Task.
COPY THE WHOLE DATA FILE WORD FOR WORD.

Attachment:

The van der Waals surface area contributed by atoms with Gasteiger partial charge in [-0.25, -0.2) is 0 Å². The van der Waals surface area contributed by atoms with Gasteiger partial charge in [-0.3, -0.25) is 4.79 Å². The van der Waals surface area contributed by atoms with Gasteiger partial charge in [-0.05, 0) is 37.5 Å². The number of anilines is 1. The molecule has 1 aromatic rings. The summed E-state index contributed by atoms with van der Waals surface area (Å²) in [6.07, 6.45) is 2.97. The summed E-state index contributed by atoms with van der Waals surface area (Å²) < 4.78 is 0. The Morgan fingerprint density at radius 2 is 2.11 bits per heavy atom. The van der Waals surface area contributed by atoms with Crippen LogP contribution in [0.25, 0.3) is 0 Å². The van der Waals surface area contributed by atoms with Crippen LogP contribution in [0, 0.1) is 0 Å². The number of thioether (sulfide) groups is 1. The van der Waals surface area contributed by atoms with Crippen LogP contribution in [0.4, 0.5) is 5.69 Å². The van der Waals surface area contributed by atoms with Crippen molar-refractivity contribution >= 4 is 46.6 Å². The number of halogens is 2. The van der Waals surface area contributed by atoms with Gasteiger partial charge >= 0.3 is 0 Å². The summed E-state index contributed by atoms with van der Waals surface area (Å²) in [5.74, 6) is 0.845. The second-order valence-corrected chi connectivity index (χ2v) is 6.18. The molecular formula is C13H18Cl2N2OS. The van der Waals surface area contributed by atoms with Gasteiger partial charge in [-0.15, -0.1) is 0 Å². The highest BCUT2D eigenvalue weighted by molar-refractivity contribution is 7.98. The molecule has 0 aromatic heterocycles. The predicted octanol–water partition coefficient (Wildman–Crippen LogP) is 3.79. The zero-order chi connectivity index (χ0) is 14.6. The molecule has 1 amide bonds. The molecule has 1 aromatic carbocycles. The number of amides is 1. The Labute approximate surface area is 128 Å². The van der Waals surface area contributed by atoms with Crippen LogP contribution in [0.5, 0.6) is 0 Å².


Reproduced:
The van der Waals surface area contributed by atoms with Gasteiger partial charge in [-0.25, -0.2) is 0 Å². The van der Waals surface area contributed by atoms with Gasteiger partial charge in [-0.3, -0.25) is 4.79 Å². The van der Waals surface area contributed by atoms with Gasteiger partial charge in [-0.05, 0) is 37.5 Å². The number of anilines is 1. The molecule has 1 aromatic rings. The summed E-state index contributed by atoms with van der Waals surface area (Å²) in [6.07, 6.45) is 2.97. The summed E-state index contributed by atoms with van der Waals surface area (Å²) < 4.78 is 0. The Morgan fingerprint density at radius 2 is 2.11 bits per heavy atom. The van der Waals surface area contributed by atoms with Crippen LogP contribution in [0.25, 0.3) is 0 Å². The van der Waals surface area contributed by atoms with Crippen LogP contribution in [0, 0.1) is 0 Å². The number of thioether (sulfide) groups is 1. The van der Waals surface area contributed by atoms with Crippen LogP contribution in [0.4, 0.5) is 5.69 Å². The van der Waals surface area contributed by atoms with Crippen molar-refractivity contribution >= 4 is 46.6 Å². The number of halogens is 2. The van der Waals surface area contributed by atoms with Gasteiger partial charge >= 0.3 is 0 Å². The summed E-state index contributed by atoms with van der Waals surface area (Å²) in [5.74, 6) is 0.845. The second-order valence-corrected chi connectivity index (χ2v) is 6.18. The molecular formula is C13H18Cl2N2OS. The van der Waals surface area contributed by atoms with Gasteiger partial charge in [-0.15, -0.1) is 0 Å². The highest BCUT2D eigenvalue weighted by molar-refractivity contribution is 7.98. The molecule has 0 aromatic heterocycles. The predicted octanol–water partition coefficient (Wildman–Crippen LogP) is 3.79. The zero-order chi connectivity index (χ0) is 14.6. The molecule has 1 amide bonds. The molecule has 1 aromatic carbocycles. The number of amides is 1. The Labute approximate surface area is 128 Å². The van der Waals surface area contributed by atoms with Crippen LogP contribution in [0.5, 0.6) is 0 Å².